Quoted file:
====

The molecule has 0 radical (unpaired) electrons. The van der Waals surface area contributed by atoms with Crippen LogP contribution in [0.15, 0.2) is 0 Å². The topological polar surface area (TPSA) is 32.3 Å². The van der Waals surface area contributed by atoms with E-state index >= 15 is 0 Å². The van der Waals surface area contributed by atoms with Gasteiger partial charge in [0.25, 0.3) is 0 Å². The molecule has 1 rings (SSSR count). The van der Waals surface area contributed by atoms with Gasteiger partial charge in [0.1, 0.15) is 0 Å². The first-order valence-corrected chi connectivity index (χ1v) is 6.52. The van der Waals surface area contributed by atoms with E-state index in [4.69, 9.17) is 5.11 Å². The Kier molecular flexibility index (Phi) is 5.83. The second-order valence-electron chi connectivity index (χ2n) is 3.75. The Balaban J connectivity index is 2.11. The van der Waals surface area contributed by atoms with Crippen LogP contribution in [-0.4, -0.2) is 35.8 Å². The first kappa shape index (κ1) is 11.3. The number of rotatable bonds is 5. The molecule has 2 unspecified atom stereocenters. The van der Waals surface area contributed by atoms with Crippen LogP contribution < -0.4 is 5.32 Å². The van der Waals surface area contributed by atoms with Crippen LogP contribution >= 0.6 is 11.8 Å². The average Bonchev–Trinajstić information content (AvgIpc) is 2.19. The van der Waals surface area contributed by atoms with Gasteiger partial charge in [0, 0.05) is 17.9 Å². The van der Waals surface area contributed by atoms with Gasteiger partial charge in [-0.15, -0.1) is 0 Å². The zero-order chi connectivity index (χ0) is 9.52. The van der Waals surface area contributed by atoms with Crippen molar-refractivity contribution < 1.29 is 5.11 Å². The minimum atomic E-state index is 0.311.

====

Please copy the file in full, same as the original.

The molecule has 0 radical (unpaired) electrons. The van der Waals surface area contributed by atoms with Crippen LogP contribution in [0.15, 0.2) is 0 Å². The topological polar surface area (TPSA) is 32.3 Å². The van der Waals surface area contributed by atoms with E-state index >= 15 is 0 Å². The van der Waals surface area contributed by atoms with Gasteiger partial charge in [0.25, 0.3) is 0 Å². The molecule has 1 rings (SSSR count). The van der Waals surface area contributed by atoms with Gasteiger partial charge in [0.1, 0.15) is 0 Å². The first-order valence-corrected chi connectivity index (χ1v) is 6.52. The van der Waals surface area contributed by atoms with E-state index in [4.69, 9.17) is 5.11 Å². The Kier molecular flexibility index (Phi) is 5.83. The second-order valence-electron chi connectivity index (χ2n) is 3.75. The Balaban J connectivity index is 2.11. The van der Waals surface area contributed by atoms with Crippen LogP contribution in [-0.4, -0.2) is 35.8 Å². The first kappa shape index (κ1) is 11.3. The number of rotatable bonds is 5. The molecule has 2 unspecified atom stereocenters. The van der Waals surface area contributed by atoms with Crippen LogP contribution < -0.4 is 5.32 Å². The van der Waals surface area contributed by atoms with Crippen LogP contribution >= 0.6 is 11.8 Å². The average Bonchev–Trinajstić information content (AvgIpc) is 2.19. The van der Waals surface area contributed by atoms with Gasteiger partial charge in [0, 0.05) is 17.9 Å². The van der Waals surface area contributed by atoms with Gasteiger partial charge in [-0.15, -0.1) is 0 Å². The zero-order chi connectivity index (χ0) is 9.52. The van der Waals surface area contributed by atoms with Crippen molar-refractivity contribution < 1.29 is 5.11 Å². The minimum atomic E-state index is 0.311.